Sometimes you need a good reason to get away. It’s not enough to just say to yourself “I need a break”, it’s good to have an excuse. So, say your favourite chef is Quay’s Peter Gilmore: this year you would have been able to visit Sydney to see his chef’s showcase at Crave Sydney International Food festival in July and at Hamilton Island for part of its Great Barrier Feast program. Qualia’s head chef, Jane-Therese Mulry, stepped aside to let other top Aussie chefs such as Dan Hunter and Frank Camorra host masterclasses and special dinners from her kitchen on Hamilton Island. The 2012 GBF season kicks off with Guillaume Brahimi (dates TBC; check for details). But back to Dan Hunter: he’s the drawcard for Dunkeld, a beautiful Victorian country town in the Grampians, which would have slipped under many people’s radars if it weren’t for the Royal Mail. Then you’ve got Maggie Beer’s farm shop in the Barossa, which rivals the region’s wineries as a tourist magnet. But watch out, chefs: sommeliers are becoming the new celebs, we’re starting to see more wine experiences at the top hotels, and private tours of the wine cellar are a new phenomenon not to be missed.

Each summer, ever more cruise liners base themselves in Australian waters. This may be due to the fact that Australia ranks third in the cruise-loving countries of the world (behind the US and the UK). More than 466,000 of us took a cruise in 2010. Celebrity Cruises, Cunard, Silversea, Classic International Cruises and Holland America Line will join P&O, Royal Caribbean and Princess cruises at various ports in Australia and throughout the Pacific over the coming months. Our land is girt by sea, so you may as well make the most of it.

Maybe it’s due to Sydney Harbour’s BridgeClimb’s success, but there seems to be a plethora of new climbing experiences lately. There’s the Story Bridge Abseil Climb in Brisbane (; Sydney’s tall-ship mast-climb experience ( and the Gold Coast’s Skypoint climb, Australia’s highest external building walk on top of Q1, which is due to open this summer (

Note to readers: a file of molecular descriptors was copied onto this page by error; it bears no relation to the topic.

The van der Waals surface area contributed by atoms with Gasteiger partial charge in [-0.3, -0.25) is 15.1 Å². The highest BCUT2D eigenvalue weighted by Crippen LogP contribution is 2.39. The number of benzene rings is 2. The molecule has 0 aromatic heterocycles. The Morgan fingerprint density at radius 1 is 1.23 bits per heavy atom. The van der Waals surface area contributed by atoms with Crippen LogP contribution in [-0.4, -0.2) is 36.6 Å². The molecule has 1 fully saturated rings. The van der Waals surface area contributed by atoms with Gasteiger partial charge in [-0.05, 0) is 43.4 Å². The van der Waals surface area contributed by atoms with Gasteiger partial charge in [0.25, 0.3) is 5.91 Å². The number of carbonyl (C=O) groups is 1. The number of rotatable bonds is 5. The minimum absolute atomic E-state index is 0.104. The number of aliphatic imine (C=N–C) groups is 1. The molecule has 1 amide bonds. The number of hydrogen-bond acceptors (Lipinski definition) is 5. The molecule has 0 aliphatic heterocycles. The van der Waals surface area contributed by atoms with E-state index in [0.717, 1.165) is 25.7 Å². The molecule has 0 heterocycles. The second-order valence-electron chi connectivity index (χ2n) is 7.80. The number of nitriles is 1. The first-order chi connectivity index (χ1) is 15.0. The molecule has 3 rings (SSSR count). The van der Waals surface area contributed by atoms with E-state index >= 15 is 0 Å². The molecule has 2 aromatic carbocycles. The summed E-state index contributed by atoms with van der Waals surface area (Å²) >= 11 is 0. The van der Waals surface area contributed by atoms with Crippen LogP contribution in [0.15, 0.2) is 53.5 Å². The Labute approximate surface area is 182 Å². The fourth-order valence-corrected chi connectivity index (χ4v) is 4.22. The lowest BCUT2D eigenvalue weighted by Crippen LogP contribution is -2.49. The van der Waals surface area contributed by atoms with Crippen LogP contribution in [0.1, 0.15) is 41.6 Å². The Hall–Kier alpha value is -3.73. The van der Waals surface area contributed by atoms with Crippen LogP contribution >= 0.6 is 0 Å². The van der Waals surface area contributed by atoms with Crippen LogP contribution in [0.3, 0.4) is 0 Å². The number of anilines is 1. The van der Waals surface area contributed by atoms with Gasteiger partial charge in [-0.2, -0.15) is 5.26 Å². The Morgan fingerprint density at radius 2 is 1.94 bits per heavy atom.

Watch out, hotels: private holiday home rentals are a real contender for the tourist dollar thanks to websites like Air BnB, and even local real-estate windows. And it’s not like the old days, where you get a fibro shack and a cutlery drawer full of blunt knives and souvenir teaspoons. Just check out the beach houses on pages 92, 93 and 170 of this issue – stylish, luxuriously appointed, beautifully furnished homes in the truest sense. But unlike a B&B, you get them all to yourself.

Traditionally, New South Welshmen have flocked to the beach for their holidays. But we predict that seaside staples such as Port Macquarie and Batemans Bay will be in for a shock when inland destinations like Orange and Mudgee steal some of their thunder. They may be landlocked but they boast boutique wineries, inspiring small hotels, passionate operators who value tourism, and great restaurants serving incredible local produce. Meanwhile, back on the east coast, many operators aren’t trying hard enough: hotels built in the ’60s, ’70s and ’80s remain in the past, food can be on the dull side and locals can be unwelcoming. Perhaps they think their location is enough? For an idea of what’s on offer, see and

Maybe it’s because good coffee is accessible in even the smallest regional towns these days, but during our travels this year the AT team has noticed cyclists everywhere. Road cyclists abound, taking early morning or all-day tours along scenic routes countrywide. Many decommissioned train tracks are being resurfaced into long-distance bike paths, such as a particularly excellent one in the Barossa that stretches from Angaston to Nuriootpa. It’s more and more common to see recreational bike paths threading through the bush alongside regional highways, too. Right now, the RACV Great Victorian Bike Ride has record numbers participating in its ride of three to nine days, which took off from Swan Hill on November 26. Long-distance riders with swags under their saddlebags are on the rise too. Sites to check out for tips on how to tackle a bike and bivouac getaway, and